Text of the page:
“The most well-known mode of local government taxation is perhaps the real property tax, which is governed by Title II, Book II of the Code, and which bears no application in this case. A different set of provisions, found under Title I of Book II, governs other taxes imposable by local government units, including business taxes. . . .” (Emphasis supplied)

The Local Tax Code under P.D. 231, as amended, evolved into Chapter 2, Title One, Book II of the LGC enumerates the local taxes, fees or charges which the LGUs may levy, thus:

“Article One – Provinces

SEC. 134. Scope of Taxing Powers. – Except as otherwise provided in this Code, the province may levy only the taxes, fees, and charges as provided in this Article. (Emphasis supplied)

SEC. 135. Taxes on Transfer of Real Property Ownership. . . .
SEC. 136. Tax on Business of Printing and Publication. . . .
SEC. 137. Franchise Tax. . . .
SEC. 138. Tax on Sand, Gravel and Other Quarry Resources. . . .
SEC. 139. Professional Tax. . . .
SEC. 140. Amusement Tax. . . .
SEC. 141. Annual Fixed Tax for Every Delivery Truck or Van of Manufacturers or Producers, Wholesalers of, Dealers, or Retailers in, Certain Products.

Article Two – Municipalities

SEC. 142. Scope o Taxing Powers. – Except as otherwise provided in this Code, municipalities may levy taxes, fees, and charges not otherwise levied by provinces.

SEC. 143. Tax on Business. . . .
SEC. 147. Fees and Charges. . . .
SEC. 148. Fees for Sealing and Licensing of Weights and Measures. . . .
SEC. 149. Fishery Rentals.

Article Three – Cities

SEC. 151. Scope of Taxing Powers. – Except as otherwise provided in this Code, the city may levy the taxes, fees, and charges which the province or municipality may impose: x xx.

Article Four – Barangays

SEC. 152. Scope of Taxing Powers. – The barangays may levy taxes, fees, and charges, as provided in this Article, which shall exclusively accrue to them:

(a) Taxes – On stores or retailers with fixed business establishments . .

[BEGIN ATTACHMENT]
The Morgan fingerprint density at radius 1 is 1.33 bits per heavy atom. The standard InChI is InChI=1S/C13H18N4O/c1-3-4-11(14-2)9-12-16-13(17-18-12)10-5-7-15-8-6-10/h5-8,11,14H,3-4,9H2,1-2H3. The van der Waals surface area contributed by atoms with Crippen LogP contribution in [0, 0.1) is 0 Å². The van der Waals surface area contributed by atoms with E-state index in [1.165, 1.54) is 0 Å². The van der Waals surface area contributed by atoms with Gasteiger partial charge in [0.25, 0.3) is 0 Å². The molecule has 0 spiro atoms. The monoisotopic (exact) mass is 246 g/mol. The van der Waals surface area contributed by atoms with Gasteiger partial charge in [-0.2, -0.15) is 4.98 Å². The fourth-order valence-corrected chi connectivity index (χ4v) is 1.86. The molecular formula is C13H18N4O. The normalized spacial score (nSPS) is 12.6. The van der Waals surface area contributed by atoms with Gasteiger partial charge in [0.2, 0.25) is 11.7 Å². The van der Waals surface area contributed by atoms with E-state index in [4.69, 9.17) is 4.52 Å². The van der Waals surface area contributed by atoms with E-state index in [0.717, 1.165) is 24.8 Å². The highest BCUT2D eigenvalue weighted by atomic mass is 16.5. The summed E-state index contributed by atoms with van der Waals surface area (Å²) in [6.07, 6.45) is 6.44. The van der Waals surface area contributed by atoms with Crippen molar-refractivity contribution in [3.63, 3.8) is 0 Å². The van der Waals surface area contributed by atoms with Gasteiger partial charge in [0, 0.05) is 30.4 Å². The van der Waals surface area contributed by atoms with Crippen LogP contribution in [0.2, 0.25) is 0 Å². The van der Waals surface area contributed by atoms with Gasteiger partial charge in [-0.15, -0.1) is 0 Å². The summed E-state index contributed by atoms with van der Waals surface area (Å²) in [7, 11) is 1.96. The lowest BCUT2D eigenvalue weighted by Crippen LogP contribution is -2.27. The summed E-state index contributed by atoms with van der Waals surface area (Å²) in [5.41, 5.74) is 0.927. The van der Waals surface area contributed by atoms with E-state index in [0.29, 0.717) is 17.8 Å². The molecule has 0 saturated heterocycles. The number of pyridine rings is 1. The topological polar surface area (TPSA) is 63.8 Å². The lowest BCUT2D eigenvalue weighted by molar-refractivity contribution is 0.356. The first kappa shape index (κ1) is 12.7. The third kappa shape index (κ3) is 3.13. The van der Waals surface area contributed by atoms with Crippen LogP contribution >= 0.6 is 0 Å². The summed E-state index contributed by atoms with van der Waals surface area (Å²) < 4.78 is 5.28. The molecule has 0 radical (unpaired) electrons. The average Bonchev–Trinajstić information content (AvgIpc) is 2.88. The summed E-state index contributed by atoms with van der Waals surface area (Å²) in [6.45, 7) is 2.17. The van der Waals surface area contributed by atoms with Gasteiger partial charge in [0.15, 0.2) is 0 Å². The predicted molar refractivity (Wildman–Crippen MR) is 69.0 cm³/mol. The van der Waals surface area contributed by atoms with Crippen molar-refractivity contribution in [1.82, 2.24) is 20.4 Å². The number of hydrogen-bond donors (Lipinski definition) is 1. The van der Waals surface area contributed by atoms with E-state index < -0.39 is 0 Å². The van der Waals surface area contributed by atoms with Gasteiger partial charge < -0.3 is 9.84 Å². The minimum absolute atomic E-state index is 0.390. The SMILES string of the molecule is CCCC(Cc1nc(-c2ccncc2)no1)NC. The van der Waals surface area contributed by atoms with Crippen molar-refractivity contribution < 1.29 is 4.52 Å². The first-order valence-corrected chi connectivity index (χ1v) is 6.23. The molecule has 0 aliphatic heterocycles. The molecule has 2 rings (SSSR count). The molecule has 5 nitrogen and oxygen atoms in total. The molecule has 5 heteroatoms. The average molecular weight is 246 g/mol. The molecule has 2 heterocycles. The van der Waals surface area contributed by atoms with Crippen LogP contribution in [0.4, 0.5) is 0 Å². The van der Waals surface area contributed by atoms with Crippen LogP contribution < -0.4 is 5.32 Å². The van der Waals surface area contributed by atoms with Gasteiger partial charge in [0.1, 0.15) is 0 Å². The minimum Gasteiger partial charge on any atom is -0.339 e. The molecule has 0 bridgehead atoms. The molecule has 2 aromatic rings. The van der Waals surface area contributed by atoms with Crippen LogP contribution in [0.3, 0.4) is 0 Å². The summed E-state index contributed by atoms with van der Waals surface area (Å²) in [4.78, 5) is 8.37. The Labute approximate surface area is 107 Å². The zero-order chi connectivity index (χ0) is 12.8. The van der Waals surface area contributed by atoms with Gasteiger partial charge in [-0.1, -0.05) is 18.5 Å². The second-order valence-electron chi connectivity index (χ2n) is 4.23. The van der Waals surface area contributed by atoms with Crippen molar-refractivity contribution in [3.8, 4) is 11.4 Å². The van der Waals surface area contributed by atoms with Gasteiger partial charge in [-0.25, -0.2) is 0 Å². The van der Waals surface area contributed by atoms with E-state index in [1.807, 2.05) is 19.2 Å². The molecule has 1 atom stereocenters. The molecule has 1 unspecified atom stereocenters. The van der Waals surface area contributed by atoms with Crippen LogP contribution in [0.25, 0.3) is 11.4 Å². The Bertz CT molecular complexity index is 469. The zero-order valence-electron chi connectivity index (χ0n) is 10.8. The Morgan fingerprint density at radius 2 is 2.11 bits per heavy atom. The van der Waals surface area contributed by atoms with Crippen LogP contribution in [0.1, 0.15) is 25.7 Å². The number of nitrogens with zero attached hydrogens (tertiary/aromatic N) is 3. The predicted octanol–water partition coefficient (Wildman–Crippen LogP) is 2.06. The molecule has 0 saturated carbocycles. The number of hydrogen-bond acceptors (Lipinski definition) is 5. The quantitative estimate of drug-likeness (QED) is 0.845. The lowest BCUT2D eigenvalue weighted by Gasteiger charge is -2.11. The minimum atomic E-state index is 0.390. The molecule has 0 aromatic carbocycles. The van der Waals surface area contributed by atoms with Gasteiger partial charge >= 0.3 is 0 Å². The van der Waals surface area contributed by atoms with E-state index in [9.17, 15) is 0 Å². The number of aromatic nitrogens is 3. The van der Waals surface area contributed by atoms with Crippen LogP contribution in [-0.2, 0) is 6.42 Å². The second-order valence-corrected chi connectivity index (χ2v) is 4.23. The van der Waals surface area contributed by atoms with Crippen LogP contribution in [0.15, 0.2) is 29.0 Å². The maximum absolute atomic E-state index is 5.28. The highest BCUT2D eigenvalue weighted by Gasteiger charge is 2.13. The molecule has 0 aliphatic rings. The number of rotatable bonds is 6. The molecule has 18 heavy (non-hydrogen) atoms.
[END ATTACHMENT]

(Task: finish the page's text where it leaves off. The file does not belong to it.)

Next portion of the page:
(b) Service Fees or Charges – Barangays may collect reasonable fees or charges for services rendered . . .

(c) Barangay Clearance – No city or municipality may issue any license or permit for any business or activity unless a clearance is first obtained from the barangay where such business or activity is located or conducted. For such clearance, the sangguniang barangay may impose a reasonable fee. . .

(d) Other Fees and Charges – The barangay may levy reasonable fees and charges:

(1) On commercial breeding of fighting cocks, cockfighting and cockpits;
(2) On places of recreation which charge admission fees; and
(3) On billboards, signboards, neon signs, and outdoor advertisements.

Article Five – Common Revenue-Raising Powers

SEC. 153. – Service Fees and Charges. – Local government units may impose and collect such reasonable fees and charges for services rendered.

SEC. 154. Public Utility Charges. . . .
SEC. 155. Toll Fees or Charges. . . .

Article Six – Community Tax

SEC. 156. Community Tax. – Cities or municipalities may levy a community tax in accordance with the provisions of this Article.”

The real property tax is not mentioned in Chapter 2 of Title One, Book II, or anywhere in said Title. It follows that, under said Title One, Book II of the Code, the LGUs have no power to impose real property taxes. Therefore, it would be quite absurd to limit the LGUs’ power to levy the real property tax when such power does not exist in the first place. The real property tax is governed by Title Two, Book II – the law on real property taxation – of the Code.

Section 133(o) under “Local Government Taxation” (Title One, Book II of the LGC) prohibits the LGUs from imposing local taxes, fees and charges on the National Government, its agencies and instrumentalities, and other LGUs. In other words, the National Government, its agencies and instrumentalities and other LGUs are exempt from payment of the local taxes, fees and charges.